One of my favorite TV commercials of all time comes from LendingTree Financial. A seemingly well-off consumer shows us his array of upper-middle-class perks, including a new car, a fancy house, and a country-club membership.
After giving a tour of his coveted lifestyle, the man -- grinning ear to ear -- happily states, "How do I do it? I'm in debt up to my eyeballs! I can barely pay my finance charges! Somebody help me."
Welcome to the real world. As entertaining as the commercial is, it all too well depicts the true nature of the U.S. consumer. In a world where keeping up with the Joneses seemingly becomes a basic survival need, even the prospects of a looming recession won't push some consumers to cut back on their cushy lifestyles.
Show me the money
For the past decade or so, living the posh life wasn't too difficult for many Americans. With soaring home values and no shortage of mortgage bankers peddling endless amounts of refinancing products, easy access to large amounts of cash became a reality for anyone with a pulse and a dream. Trillions of dollars got injected into consumers' pockets this way over the past several years.
These days, you don't have to look too far to see the curtain coming down on the era of using home values as a personal ATM. Last week's sale of Countrywide
Please. Let me introduce you to the American consumer, my friends.
The ladder of financial prosperity runs one way. It's a blast to climb up, but it's just as unthinkable to climb down. When you achieve a certain lifestyle -- whether it involves an enormous house, a third car, bottled water for your pooch, or the always popular desire for seven TVs in a car one-fiftieth the size of your living room -- scaling back from what you're accustomed to rarely gets a thought.
Adding an insulting touch, people typically become so quickly accustomed to a way of life that they start seeing perks as necessities. What we always dreamed of becomes nothing more than normal life once we achieve it. Psychologists call this phenomenon "hedonic adaptations."
I see it, I like it, I buy it
For the average consumer, this mind-set amounts to an ever-increasing desire to spend, spend, spend, regardless of our ability to afford anything we're buying. With home-equity lines of credit becoming increasingly further out of reach, consumers are turning en masse to an easier, albeit far scarier, form of funding their spending habits: credit cards. We're a debtor nation, with the average American household being the proud owner of nearly $10,000 in credit card debt -- a figure that equates to more than 20% of average income. Good grief.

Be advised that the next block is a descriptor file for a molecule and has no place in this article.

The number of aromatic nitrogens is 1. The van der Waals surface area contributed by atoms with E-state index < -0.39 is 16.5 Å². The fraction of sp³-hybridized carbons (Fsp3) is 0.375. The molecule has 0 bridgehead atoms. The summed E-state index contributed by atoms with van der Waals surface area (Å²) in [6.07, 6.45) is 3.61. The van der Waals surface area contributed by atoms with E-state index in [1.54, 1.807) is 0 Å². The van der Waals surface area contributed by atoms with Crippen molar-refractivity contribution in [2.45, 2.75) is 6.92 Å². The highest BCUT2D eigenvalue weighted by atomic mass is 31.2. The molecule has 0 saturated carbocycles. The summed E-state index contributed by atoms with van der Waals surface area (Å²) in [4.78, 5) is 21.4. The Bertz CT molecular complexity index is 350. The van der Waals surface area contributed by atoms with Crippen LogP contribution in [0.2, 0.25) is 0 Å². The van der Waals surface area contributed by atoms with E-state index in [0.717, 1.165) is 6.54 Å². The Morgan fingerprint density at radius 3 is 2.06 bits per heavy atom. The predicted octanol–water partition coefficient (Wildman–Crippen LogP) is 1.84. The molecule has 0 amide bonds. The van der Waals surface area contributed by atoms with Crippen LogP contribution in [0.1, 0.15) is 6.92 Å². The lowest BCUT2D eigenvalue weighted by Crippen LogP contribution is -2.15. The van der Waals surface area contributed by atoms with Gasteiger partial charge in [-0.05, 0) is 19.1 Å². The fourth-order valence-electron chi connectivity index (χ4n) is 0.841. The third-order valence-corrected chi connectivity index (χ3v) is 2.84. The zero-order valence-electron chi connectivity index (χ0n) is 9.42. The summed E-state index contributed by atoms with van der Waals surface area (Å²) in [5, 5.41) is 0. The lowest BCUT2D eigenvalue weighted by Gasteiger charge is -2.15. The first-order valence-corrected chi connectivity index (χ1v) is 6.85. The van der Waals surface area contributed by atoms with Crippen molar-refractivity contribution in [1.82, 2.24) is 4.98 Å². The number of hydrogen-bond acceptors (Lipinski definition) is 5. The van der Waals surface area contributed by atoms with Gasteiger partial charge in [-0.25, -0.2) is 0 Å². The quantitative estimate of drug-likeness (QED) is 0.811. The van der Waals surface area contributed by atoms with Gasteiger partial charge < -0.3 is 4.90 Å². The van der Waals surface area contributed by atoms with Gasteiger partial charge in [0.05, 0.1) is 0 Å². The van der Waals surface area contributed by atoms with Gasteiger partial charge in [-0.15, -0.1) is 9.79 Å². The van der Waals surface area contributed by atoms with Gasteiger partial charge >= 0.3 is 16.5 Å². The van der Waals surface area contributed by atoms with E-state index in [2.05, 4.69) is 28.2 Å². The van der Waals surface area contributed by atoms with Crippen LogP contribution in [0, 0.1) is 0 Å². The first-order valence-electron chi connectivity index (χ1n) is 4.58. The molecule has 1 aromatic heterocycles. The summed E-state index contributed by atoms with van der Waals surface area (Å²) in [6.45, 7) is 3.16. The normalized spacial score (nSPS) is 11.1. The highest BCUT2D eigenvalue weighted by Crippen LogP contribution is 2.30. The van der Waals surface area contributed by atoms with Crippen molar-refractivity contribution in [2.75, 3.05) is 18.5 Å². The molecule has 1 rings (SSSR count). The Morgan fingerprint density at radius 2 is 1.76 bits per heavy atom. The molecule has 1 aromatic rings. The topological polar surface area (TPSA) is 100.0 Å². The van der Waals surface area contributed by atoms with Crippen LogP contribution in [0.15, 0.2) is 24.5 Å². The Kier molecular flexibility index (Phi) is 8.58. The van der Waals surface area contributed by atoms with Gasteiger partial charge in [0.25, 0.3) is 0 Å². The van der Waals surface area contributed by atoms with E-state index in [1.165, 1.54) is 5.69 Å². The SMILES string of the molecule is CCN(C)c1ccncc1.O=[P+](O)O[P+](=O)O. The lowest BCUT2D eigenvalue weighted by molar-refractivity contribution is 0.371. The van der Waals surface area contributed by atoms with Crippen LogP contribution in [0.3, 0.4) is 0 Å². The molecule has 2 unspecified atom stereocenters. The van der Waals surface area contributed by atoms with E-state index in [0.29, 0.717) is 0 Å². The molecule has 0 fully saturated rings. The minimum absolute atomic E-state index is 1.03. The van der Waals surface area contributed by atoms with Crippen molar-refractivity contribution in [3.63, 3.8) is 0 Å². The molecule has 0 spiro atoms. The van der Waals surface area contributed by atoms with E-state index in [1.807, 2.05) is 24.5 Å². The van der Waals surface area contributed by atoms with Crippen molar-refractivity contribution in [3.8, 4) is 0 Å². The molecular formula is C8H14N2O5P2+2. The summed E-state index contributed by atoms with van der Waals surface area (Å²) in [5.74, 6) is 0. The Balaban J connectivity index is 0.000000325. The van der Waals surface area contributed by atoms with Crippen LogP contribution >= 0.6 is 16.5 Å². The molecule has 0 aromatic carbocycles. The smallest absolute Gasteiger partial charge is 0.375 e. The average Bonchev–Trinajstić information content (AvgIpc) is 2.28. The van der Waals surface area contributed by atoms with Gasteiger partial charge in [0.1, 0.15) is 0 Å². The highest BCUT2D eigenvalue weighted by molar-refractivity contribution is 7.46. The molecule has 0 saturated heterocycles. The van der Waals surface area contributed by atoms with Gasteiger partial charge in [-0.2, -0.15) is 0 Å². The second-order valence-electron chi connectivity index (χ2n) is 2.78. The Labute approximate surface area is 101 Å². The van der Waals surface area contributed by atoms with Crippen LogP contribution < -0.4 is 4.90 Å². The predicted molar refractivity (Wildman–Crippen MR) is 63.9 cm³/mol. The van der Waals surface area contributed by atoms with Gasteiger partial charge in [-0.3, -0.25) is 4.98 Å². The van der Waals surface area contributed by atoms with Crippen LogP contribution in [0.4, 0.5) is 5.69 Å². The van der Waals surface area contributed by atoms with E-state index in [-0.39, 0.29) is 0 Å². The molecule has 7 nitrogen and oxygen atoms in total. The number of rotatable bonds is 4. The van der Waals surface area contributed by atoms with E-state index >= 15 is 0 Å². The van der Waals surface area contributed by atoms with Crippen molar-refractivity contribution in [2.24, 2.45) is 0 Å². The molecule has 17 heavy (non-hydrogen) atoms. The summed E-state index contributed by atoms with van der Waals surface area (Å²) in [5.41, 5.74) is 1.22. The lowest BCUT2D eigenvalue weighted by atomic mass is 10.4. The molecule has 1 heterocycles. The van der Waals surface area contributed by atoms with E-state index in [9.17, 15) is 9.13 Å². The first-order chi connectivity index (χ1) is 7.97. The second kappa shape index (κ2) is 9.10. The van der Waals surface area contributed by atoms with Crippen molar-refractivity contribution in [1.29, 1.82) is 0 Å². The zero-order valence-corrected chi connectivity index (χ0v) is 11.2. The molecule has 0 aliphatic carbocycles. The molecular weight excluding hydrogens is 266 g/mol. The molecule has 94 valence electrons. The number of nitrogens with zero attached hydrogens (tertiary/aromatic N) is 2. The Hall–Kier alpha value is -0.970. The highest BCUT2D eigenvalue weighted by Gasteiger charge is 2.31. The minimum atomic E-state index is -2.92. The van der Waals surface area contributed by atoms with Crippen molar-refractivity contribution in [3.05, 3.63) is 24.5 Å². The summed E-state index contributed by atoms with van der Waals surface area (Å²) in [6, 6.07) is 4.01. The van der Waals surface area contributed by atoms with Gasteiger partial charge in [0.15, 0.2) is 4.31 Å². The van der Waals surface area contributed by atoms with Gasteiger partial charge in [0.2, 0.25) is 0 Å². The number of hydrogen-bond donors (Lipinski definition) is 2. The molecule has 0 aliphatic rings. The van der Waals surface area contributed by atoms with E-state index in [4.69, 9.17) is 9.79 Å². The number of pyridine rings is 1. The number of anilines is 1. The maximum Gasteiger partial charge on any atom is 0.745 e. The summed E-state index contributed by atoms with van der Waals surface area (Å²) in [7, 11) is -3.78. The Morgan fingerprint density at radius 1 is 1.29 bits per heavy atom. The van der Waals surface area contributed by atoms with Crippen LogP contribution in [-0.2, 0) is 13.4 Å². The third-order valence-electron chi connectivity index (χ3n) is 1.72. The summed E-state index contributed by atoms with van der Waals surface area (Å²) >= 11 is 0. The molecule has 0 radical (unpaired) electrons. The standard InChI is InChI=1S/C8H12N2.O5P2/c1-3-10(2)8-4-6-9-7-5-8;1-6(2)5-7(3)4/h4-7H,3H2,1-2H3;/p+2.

The figures on consumer credit card usage will make your brain hurt -- 11% annualized growth on outstanding balances for November, and total credit card debt quickly approaching $1 trillion. To be sure, the increase has been a boon for many years to credit card issuers such as American Express
Sure, this is all frightening, but what the heck does it mean for the economy going forward? Anytime consumer spending -- which makes up 70% of gross domestic product -- is jeopardized, the odds of a recession get pushed precipitously closer to reality. Credit in this nation has become not much less than an accepted Ponzi scheme; it's only a matter of time before the carousel comes to a halt and the full extent of how over our heads we've become reveals itself. Heavily viewed statistics such as holiday retail sales and same-store-sales growth don't mean anything if the numbers are being driven by consumers who rely on money they have no business spending in the first place.
When push comes to shove, the debt-loving habits of the American consumer can mask the true pulse of the economy -- everything from real wages to corporate profits and inflation. You can take economic data at face value, but when those numbers are being constructed by an economy running with a time bomb in its hand, a deeper look is in order.
Debt has its place in our economy, but our healthy use of it has given way to a dangerous binge. As the debt market continues to languish, the aftereffects of coming to terms with reality may indeed reveal a truth none of us would like to consider: Our coveted and prosperous economy has all along been fueled by wealth created out of thin air.
As our friend in the commercial so joyfully stated, "Somebody help me."
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